If you are considering setting up an offshore company, i.e. one that is registered, established or incorporated outside of your country of residence, there are several major pros and cons you need to bear in mind.
Offshore incorporation is a straightforward process in all of the popular offshore financial centers and tax havens around the world. They can provide a wide range of benefits to the company and company principals.
You can read more about the pros and cons of setting up an offshore company, including privacy and reduced tax liability, in our helpful guide. This also explains how to register, establish, or incorporate your business outside of your country of residence.
Freelancers and self-employed sole traders starting a business, UK
You can become a sole trader if you want to start a UK business and run it as an individual. You can do this by setting up a business that you will then be ‘trading as’ or simply by operating as self-employed in the UK. You can keep all of your business profits but will need to make your own arrangements to pay tax and National Insurance. You are personally liable for all business debts.
Freelancers in the UK are also classed as sole traders. To work as a freelancer in the UK, all you need to do is to register as self-employed to make sure that you pay the right amounts of income tax and National Insurance.
Foreign companies registered in the UK
Overseas companies that want to operate as a business in the UK or open up a branch or subsidiary in the UK need to register as an overseas company with Companies House. If you have a business in another country and want to open up a branch of the business in the UK, you need to complete a form OS IN01 – ‘Registration of an overseas company opening a UK establishment’ and pay a £20 registration fee within one month of opening.
Business visas in the UK
You can work as a freelancer, self-employed, or start a business in the UK as long as you have the right to work and live in the UK. For non-EU/EFTA nationals, this may mean having a relevant work visa and biometric residence permit. See our guide to UK visas and residence permits and our guide to UK work visas for more information.
If you are looking to come and start a business in the UK or pursue a business idea, there are a number of Tier 1 work visas you can apply for:
- Entrepreneur visa UK – if you have at least £50,000 of investment funds and want to set up a business in the UK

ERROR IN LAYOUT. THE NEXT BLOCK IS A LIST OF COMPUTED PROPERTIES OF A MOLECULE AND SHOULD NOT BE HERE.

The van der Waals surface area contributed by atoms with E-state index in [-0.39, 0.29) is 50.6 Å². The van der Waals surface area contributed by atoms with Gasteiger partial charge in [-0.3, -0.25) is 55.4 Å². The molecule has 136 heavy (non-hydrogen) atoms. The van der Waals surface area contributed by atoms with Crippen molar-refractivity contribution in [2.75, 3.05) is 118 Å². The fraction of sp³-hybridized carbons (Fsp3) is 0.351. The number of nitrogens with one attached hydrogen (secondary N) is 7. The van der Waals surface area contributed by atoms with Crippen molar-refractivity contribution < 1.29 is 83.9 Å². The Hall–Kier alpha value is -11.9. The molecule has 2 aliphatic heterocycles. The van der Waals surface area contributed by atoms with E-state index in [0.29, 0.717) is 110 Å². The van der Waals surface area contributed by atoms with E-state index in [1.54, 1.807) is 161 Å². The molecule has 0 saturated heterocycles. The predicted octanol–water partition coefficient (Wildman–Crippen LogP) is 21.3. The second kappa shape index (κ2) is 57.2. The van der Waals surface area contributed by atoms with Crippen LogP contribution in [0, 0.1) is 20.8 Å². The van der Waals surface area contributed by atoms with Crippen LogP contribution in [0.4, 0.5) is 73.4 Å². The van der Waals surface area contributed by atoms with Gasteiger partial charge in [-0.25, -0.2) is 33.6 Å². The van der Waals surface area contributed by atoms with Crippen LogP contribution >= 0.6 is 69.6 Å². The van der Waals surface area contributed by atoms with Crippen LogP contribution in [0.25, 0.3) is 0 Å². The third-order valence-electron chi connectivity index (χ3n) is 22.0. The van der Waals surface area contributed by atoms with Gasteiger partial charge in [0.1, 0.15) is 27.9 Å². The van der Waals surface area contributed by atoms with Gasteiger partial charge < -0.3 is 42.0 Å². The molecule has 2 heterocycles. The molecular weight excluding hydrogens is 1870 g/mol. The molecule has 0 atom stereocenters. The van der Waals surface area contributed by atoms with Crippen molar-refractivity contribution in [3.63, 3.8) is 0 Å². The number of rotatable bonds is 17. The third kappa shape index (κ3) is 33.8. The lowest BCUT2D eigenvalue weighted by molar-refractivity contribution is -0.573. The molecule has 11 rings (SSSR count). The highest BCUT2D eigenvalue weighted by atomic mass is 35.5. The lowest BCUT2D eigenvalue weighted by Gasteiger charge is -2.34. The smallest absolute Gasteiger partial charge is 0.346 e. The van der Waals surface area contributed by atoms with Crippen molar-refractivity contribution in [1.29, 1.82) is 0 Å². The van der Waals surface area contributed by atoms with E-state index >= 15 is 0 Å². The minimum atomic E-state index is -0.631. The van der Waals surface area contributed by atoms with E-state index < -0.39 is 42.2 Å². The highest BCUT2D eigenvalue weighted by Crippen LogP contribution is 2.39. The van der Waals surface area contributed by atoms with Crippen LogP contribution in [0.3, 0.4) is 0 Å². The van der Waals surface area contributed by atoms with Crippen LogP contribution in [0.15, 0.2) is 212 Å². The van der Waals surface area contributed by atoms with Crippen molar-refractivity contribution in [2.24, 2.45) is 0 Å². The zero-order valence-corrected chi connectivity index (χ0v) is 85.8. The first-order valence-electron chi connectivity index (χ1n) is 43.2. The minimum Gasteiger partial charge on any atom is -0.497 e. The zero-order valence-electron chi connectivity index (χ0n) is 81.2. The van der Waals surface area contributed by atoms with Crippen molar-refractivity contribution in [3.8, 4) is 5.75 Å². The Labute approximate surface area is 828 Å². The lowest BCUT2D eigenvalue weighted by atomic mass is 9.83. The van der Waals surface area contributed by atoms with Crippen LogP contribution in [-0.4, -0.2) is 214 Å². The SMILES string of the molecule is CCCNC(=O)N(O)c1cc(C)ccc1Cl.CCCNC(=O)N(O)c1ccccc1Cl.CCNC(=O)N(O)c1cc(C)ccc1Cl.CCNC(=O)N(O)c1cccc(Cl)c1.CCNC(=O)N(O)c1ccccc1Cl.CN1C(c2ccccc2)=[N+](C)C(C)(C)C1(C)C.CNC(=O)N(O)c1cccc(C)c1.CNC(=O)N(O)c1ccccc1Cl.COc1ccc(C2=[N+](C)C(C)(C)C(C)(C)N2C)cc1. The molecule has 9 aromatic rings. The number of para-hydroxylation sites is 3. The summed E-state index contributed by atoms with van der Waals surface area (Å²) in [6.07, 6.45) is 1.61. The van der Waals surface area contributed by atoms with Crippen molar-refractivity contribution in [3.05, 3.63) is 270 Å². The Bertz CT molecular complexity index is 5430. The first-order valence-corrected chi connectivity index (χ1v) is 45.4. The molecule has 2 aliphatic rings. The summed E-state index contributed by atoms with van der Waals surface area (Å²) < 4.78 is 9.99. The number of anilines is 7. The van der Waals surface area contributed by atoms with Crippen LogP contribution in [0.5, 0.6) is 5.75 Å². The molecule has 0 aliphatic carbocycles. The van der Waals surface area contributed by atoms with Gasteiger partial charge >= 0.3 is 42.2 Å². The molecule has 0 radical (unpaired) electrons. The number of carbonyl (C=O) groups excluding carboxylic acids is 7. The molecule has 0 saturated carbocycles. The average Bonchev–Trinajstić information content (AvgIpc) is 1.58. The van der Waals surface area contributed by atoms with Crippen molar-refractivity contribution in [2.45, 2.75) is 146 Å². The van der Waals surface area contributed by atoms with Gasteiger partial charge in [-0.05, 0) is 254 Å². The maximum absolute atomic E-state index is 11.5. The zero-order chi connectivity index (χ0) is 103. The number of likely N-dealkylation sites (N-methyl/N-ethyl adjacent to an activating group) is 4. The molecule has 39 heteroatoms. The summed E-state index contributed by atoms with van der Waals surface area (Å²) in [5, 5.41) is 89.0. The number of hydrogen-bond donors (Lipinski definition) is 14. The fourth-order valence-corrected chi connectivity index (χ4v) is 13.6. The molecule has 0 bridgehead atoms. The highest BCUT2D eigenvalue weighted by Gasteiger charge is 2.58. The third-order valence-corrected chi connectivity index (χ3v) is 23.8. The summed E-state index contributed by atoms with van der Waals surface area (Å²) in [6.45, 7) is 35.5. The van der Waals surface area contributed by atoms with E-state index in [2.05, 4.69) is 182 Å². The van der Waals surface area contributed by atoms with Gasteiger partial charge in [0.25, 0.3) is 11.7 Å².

- Graduate entrepreneur visa UK – if you have graduated and have a business idea you would like to pursue, you can apply for endorsement from the UK Department for International Trade or a higher education institution.
- Investor visa – if you have £2 million to invest in the UK economy
Taxes and accounting when starting your own business UK
All UK businesses and UK entrepreneurs need to register with HMRC for tax purposes and are responsible for submitting their own tax returns. Self-employed sole traders and those in partnerships pay taxes on business profits. Limited UK companies and foreign companies with UK branches also need to register for Corporation Tax. The rate of UK Corporation Tax is 20% on profits minus any allowances and relief.
UK businesses will also need to register for VAT if their annual turnover is more than £83,000 and may need to pay Capital Gains Tax if business assets are sold at a profit.
The UK tax year runs from 6 April and tax returns have to be submitted and any tax owed paid by 31 January following the end of the previous tax year.
All UK businesses are required to keep a record of their accounts for tax and auditing purposes. Self-employed freelancers don’t need to keep official accounts but do need to keep a record of income and tax-deductible expenses. Limited companies, social enterprise companies, and registered charities will have to have a separate UK business bank account. Partnerships and sole traders aren’t legally required to have separate business accounts but it is a good idea to do so in order to keep accounting processes simple.
An online self-employed tax calculator UK can be found here.
Information on business tax can be found on the UK government website here.
Employing foreign staff when you’re starting a business UK
If you are starting up a UK business that employs staff, there are a number of things you need to do including registering as an employer with HMRC and getting employers liability insurance.
You can employ foreign staff in your UK business as long as they have the legal right to work in the UK. For non-EU/EFTA nationals, this may mean having a relevant work visa and residence permit. You can check if someone is eligible to work in the UK here.
Business support for UK entrepreneurs
You can get help and support for your UK business from a number of schemes specializing in different areas, including help with finances, taxation, and business planning. UK business start-up costs vary depending on several factors but there are various sources of support in terms of UK business grants and loans.
Contact details for government business helplines in England, Scotland, Wales, and Northern Ireland can be found here.
A list of government-backed support schemes and UK business grants can be found here.
Information on start-up loans for UK businesses can be found here.
Business lawyers for UK entrepreneurs
It is a good idea to get legal help if starting up a business in the UK to help make the process as smooth as possible. The Law Society can provide advice on setting up a business as well as helping you find a solicitor. You can find out more here.